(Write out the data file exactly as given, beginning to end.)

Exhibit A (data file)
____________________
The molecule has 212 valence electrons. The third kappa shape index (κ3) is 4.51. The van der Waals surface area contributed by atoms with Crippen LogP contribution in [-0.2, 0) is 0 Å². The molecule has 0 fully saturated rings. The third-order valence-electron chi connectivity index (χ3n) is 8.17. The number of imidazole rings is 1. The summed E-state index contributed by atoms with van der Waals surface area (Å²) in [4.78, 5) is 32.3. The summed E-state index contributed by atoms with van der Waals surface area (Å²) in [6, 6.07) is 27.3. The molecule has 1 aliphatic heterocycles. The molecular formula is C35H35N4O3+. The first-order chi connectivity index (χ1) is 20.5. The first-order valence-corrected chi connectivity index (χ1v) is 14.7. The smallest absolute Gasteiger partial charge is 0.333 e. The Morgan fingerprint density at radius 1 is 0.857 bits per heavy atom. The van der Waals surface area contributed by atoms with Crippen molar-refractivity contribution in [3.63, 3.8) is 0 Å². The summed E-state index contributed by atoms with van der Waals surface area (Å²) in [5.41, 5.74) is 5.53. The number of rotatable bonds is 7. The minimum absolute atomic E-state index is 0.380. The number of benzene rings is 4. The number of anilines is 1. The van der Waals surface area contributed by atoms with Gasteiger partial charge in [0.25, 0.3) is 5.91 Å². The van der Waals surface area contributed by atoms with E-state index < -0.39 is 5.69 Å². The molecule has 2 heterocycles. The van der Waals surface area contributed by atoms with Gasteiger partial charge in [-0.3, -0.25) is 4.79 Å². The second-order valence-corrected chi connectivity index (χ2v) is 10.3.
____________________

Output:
The molecule has 212 valence electrons. The third kappa shape index (κ3) is 4.51. The van der Waals surface area contributed by atoms with Crippen LogP contribution in [-0.2, 0) is 0 Å². The molecule has 0 fully saturated rings. The third-order valence-electron chi connectivity index (χ3n) is 8.17. The number of imidazole rings is 1. The summed E-state index contributed by atoms with van der Waals surface area (Å²) in [4.78, 5) is 32.3. The summed E-state index contributed by atoms with van der Waals surface area (Å²) in [6, 6.07) is 27.3. The molecule has 1 aliphatic heterocycles. The molecular formula is C35H35N4O3+. The first-order chi connectivity index (χ1) is 20.5. The first-order valence-corrected chi connectivity index (χ1v) is 14.7. The smallest absolute Gasteiger partial charge is 0.333 e. The Morgan fingerprint density at radius 1 is 0.857 bits per heavy atom. The van der Waals surface area contributed by atoms with Crippen molar-refractivity contribution in [3.63, 3.8) is 0 Å². The summed E-state index contributed by atoms with van der Waals surface area (Å²) in [5.41, 5.74) is 5.53. The number of rotatable bonds is 7. The minimum absolute atomic E-state index is 0.380. The number of benzene rings is 4. The number of anilines is 1. The van der Waals surface area contributed by atoms with Gasteiger partial charge in [0.25, 0.3) is 5.91 Å². The van der Waals surface area contributed by atoms with E-state index < -0.39 is 5.69 Å². The molecule has 2 heterocycles. The van der Waals surface area contributed by atoms with Gasteiger partial charge in [-0.3, -0.25) is 4.79 Å². The second-order valence-corrected chi connectivity index (χ2v) is 10.3.